After recent findings by the Medicines and Healthcare products Regulatory Agency (MHRA) found that several types of illegal, potentially dangerous digital thermometers are being sold on the internet, it’s advise all consumers to take extreme caution when ordering testing equipment online.
The MHRA also reported that they’ve seized other forms of fake equipment, including imitations of cooling pads and Slendertone devices that are designed to tone stomach muscles. This latter item in particular is worrying as it applies electrical stimulus to the stomach and could prove a significant hazard to the user.
The digital thermometers, which are primarily designed for use with children, were flagged up as a hazard after a couple’s child, who suffers from Leukaemia, had to be rushed to hospital after gaining incorrect readings from the fake thermometers. The child was running an extremely high fever at the time, and the thermometer should have informed the parents that medical attention was immediately required.
The store was reported to the MHRA through their incident centre, and the organisation took steps to stop the spread of these devices to other households.
Dr Hilary Jones, who is a television doctor known for his appearances on GMTV and other programmes, said it is very important for parents to pay attention to the warnings of the MHRA.
“High temperatures in children can be a sign of serious illness and these raids by the MHRA show why it is so important that people are aware that fake thermometers and other fake medical equipment are being sold cheaply on the internet.
“I support the MHRA’s efforts to ensure that people are using safe and effective medical equipment.”
Any form of testing equipment such as this should always come from a fully certified supplier. It is believed that a lot of the thermometers were sold through eBay purchases and the MHRA is working closely with the auction site to clamp down on sales of medical equipment from uncertified suppliers.
Over the past few months the MHRA has also conducted a number of other raids around the country, including in Harrow, Yorkshire, Halifax, Nottingham, Gloucester and many more. It’s a jarring statistic that shows how this problem is becoming more widespread across the UK.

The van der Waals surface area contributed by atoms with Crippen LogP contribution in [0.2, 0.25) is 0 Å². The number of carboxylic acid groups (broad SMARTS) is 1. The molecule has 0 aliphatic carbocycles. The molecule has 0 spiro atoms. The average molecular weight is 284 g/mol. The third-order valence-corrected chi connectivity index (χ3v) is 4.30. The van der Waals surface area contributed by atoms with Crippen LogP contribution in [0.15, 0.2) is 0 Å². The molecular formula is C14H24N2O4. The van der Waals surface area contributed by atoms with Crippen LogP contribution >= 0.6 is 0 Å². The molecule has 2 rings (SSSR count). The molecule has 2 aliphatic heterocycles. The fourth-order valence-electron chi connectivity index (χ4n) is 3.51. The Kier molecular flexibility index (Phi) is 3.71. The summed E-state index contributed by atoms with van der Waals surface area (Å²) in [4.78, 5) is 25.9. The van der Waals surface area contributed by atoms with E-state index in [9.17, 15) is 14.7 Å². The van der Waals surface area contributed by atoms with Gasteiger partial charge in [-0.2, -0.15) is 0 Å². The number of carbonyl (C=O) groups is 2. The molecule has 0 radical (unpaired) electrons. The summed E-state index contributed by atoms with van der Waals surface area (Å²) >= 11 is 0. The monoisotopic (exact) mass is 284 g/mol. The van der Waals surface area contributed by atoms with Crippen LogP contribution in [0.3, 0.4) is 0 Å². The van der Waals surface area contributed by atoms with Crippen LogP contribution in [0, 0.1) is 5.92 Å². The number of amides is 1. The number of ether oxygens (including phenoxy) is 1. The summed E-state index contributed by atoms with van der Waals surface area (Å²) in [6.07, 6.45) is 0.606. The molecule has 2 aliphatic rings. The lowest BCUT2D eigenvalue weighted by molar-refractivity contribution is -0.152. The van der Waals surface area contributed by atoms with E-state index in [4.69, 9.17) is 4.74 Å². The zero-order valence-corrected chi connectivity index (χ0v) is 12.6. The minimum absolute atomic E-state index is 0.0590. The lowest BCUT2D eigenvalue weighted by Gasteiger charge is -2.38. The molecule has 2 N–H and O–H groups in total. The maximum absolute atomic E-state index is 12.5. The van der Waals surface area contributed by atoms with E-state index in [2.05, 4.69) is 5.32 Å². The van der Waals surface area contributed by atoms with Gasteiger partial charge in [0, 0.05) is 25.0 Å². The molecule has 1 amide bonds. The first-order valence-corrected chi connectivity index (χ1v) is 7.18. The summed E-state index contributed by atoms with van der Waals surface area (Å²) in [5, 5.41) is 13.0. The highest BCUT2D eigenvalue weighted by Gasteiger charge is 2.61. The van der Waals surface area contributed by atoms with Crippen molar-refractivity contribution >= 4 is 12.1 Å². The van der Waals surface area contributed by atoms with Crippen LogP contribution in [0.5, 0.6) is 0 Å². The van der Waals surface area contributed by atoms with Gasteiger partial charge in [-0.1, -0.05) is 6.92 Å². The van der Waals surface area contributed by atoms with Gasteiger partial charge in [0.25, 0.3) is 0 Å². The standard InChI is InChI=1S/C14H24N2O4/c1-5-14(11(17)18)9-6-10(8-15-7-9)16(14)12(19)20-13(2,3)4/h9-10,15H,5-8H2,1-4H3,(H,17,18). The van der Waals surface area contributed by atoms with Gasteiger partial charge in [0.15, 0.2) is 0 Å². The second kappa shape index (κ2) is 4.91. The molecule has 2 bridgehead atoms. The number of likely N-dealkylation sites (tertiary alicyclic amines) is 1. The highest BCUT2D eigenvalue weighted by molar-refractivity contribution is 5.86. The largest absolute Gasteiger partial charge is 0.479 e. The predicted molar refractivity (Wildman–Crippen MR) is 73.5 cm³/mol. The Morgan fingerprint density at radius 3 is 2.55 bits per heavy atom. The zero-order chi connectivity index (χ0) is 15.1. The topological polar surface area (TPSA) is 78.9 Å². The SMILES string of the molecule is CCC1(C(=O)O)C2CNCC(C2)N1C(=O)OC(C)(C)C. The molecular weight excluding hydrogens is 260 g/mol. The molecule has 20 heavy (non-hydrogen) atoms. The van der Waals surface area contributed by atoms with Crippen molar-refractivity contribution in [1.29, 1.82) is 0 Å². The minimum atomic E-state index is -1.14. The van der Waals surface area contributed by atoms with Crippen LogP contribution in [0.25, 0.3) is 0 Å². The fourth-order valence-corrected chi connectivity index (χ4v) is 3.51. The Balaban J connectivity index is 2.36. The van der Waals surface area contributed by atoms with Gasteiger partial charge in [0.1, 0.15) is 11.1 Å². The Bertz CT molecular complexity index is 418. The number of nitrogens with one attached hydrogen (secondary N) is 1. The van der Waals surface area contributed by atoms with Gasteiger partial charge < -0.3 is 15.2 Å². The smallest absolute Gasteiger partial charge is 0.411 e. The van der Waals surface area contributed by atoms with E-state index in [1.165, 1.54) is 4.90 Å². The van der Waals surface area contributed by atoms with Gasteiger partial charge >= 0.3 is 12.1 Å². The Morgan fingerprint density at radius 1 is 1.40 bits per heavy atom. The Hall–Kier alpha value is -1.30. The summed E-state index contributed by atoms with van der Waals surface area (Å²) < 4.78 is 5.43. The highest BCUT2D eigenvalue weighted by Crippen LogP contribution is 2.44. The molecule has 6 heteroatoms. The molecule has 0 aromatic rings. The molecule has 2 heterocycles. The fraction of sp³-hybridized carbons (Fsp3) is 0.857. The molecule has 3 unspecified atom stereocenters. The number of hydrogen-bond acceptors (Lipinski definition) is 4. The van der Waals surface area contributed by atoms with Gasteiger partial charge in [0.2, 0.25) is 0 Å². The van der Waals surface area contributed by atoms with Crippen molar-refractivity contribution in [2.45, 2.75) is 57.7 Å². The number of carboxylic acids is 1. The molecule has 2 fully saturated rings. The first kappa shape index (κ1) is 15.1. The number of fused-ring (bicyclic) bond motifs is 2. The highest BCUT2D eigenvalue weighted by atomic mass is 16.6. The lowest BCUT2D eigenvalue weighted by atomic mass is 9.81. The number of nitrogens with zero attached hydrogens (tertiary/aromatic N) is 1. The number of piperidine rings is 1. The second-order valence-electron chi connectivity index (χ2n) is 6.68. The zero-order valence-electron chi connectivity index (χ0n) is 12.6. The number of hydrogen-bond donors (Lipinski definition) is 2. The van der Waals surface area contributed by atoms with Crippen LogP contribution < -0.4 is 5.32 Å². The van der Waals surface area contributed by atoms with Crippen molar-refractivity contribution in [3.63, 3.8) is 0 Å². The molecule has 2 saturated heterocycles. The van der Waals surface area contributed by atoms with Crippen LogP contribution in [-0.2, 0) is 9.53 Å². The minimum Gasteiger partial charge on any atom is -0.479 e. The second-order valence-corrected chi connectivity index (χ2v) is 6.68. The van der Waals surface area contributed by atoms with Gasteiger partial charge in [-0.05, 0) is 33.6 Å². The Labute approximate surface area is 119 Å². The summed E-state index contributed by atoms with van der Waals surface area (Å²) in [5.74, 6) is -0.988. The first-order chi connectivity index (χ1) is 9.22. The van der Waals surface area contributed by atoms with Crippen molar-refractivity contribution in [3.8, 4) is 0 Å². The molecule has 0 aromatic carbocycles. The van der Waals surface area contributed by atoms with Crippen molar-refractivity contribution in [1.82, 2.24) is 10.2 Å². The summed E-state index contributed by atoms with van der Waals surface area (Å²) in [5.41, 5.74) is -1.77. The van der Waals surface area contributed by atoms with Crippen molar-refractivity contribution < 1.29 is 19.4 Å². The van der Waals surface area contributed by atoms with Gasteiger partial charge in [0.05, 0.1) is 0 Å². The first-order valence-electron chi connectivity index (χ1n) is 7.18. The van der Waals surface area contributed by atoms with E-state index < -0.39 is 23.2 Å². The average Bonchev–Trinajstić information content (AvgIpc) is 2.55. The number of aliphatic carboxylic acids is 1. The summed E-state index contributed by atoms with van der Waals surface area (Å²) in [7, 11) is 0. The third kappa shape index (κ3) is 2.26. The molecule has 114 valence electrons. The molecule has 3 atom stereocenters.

Since the thermometers are sold for a fraction of the recommended retail price (around 99 pence at the cheapest), many consumers think they’re getting a bargain. It may look appealing to buy something so inexpensive, but it’s always important to remember that there’s usually a reason for the seemingly huge reductions, and it generally isn’t a good one.
Genuine digital thermometers should always have a recognisable brand name, come with a certified ‘CE’ safety rating and be provided with instruction manuals. It’s recommend that anyone considering buying a piece of medical equipment online makes sure the seller is an accredited seller of the devices; without this certification you could be buying potentially dangerous equipment that could harm you, your partner and even your children somewhere down the line. It always pays to pay the little extra from a certified supplier rather than dealing with those selling equipment for dubiously cheap prices.
Dr Nicola Lennard, the MHRA’s deputy clinical director outlined the problem further. “Inaccurate readings from cheap, fake thermometers could result in a delay to a child getting the medical treatment they need and it is vital that people do not buy or use cheap, unapproved medical devices”.
“The MHRA is working with internet sites to ensure that fake medical devices are not sold to people, and we urge the public to report faulty medical devices.”
Medical and electrical testing equipment, or anything where the accuracy is very important, should always be purchased from a reputable dealer. It’s advised you visit the manufacturers site for a list of official distributors.
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